Sometimes respect is better than love
Microsoft's Windows operating system and Office software dominate the world's computer desktops, but when it come to servers -- especially those that run and supply content for the Internet -- Microsoft products have not won overwhelming acceptance. While there are surely teams of marketers in Redmond working on this "problem," there is no way Microsoft can sell significant amounts of backend software to enterprise users unless it interoperates with Unix, Linux, and other operating systems.
There is no way Microsoft can unilaterally impose standards on the Internet itself. It has tried to do this in several areas, and it has failed. Like it or not, the company must respect the reality that open standards -- and open source software -- are important factors in the IT world.
Still plenty of room for Microsoft growth
The world's computer-using population is growing rapidly. Penetration in the U.S. and European markets has slowed because nearly every person or business that wants to own computers already does. Growth here is likely to be based on new features, including increased use of multimedia, which will spur broadband adoption, which will lead to more multimedia. But this replacement/upgrade market pales in comparison to potential "new user" markets in the rest of the world. China already has more cellular phone users than the United States, and cellular phones are still priced far beyond the average person's reach there. Computer penetration in China, not to mention the rest of Asia, is tiny. But Asia's population is so much larger than North America's and Europe's -- combined -- that computer purchases by only a small percentage of Asian businesses and individuals will soon make Asia a larger computer market than North American and Europe.
Latin America, the Middle East, and Africa are also rapidly building their IT capabilities. And all of these areas are great markets for Microsoft, even if Linux and open source manage to gain a higher percentage of their market share than they've managed to get -- so far -- in North America and Europe.
But there will be many conversations like this:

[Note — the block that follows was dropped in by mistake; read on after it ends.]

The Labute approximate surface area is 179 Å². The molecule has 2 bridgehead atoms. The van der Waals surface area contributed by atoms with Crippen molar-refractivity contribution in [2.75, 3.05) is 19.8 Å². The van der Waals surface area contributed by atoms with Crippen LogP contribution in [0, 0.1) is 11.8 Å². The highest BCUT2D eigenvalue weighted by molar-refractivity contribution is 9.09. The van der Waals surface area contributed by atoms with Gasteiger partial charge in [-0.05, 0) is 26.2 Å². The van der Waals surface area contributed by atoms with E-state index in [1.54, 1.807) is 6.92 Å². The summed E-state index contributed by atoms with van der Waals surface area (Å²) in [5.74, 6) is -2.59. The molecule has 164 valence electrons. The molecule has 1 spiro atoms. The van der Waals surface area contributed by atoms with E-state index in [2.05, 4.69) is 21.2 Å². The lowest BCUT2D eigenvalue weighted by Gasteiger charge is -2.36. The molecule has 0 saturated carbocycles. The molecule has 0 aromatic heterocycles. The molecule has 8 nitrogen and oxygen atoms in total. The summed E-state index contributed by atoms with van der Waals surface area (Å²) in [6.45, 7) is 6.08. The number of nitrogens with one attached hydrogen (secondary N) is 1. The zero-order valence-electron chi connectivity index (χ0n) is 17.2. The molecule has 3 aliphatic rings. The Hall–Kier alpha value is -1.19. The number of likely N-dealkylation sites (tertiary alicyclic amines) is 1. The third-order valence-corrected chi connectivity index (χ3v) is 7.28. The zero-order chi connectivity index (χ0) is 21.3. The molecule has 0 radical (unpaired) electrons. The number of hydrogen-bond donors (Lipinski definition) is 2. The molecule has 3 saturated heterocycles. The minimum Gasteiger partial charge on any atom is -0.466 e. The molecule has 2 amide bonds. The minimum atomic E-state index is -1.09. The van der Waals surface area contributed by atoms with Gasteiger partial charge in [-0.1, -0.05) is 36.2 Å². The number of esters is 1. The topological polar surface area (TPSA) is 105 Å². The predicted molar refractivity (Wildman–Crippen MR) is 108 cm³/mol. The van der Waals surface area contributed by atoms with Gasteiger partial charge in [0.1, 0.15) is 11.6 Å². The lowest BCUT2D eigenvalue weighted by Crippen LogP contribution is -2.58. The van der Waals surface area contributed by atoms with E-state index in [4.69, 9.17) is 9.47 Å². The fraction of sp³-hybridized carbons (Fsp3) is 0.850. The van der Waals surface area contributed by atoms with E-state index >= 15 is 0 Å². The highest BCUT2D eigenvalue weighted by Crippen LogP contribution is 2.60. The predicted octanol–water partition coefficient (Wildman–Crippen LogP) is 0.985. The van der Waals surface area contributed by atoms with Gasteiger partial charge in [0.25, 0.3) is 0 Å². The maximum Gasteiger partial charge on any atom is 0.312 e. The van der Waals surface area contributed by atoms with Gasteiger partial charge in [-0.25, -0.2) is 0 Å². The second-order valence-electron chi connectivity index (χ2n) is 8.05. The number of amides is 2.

Microsoft rep: Our new Shorthorn desktop is not only optimized for your language but has many new graphics and multimedia tools others lack. It is ideal for your executives and knowledge workers.
Minister Lee: It looks lovely. Will it network with our Linux servers?
Microsoft rep: Of course. All our software works with industry-standard servers.
Minister Lee: What about sharing files with our Linux desktops? I've heard that your office software often produces documents that are difficult to read with standard OpenOffice.org and KOffice software.
Microsoft rep: (seething inside but not showing it) We have a new interoperability module that allows Microsoft Office to work with inferior file formats. We'll throw it in for free.
Minister Lee: Very good. We'll want to order 10 test licenses, and if all goes well we'll talk to you about buying as many as 500 desktop software packages for our new division headquarters.
Microsoft rep: 500? I thought you were going to install at least 1,500 desktops in the new headquarters!
Minister Lee: Oh, yes. We are. But most of them will be single-function terminals connected to a server that runs Linux and a custom software suite that only runs on Linux. The centralization makes maintaining and upgrading our software easy, and cuts desktop computer repair costs to almost nothing. And I ask about reading other file formats with your software because our software vendor uses zipped XML and so do we. It is good that your new office software can read our files. I look forward to testing its many fine features.
Microsoft rep: (rushing now; he needs to take a heartburn pill) That sounds like a very sensible plan, Minister. I must go now. Please call me if I can be of assistance.
Perhaps in many cases the numbers will be reversed, and only 500 computers will run Linux and 1,000 will be candidates for Windows. This doesn't matter. The important note is that in a growing number of cases, especially in Asia and other parts of the world where computer use is rapidly expanding, Microsoft will be forced to make its products work with other software and other operating systems if it wants to make sales to companies or government agencies that aren't locked into Windows, and it is likely to find many that aren't.
Note that Microsoft will still make new sales -- lots of new sales. The company will grow. It will get new users. It will no doubt bring new products to market, some of which will fail and
some of which will succeed. And as long as Microsoft grows, shareholders will be happy.
In fact, with all the new markets Microsoft is likely to open in the next decade, its shareholders are unlikely to notice -- or care -- that it will be sharing those markets instead of dominating them, and that Microsoft will be negotiating with standards-setting bodies (and open source developers) instead of dictating to them.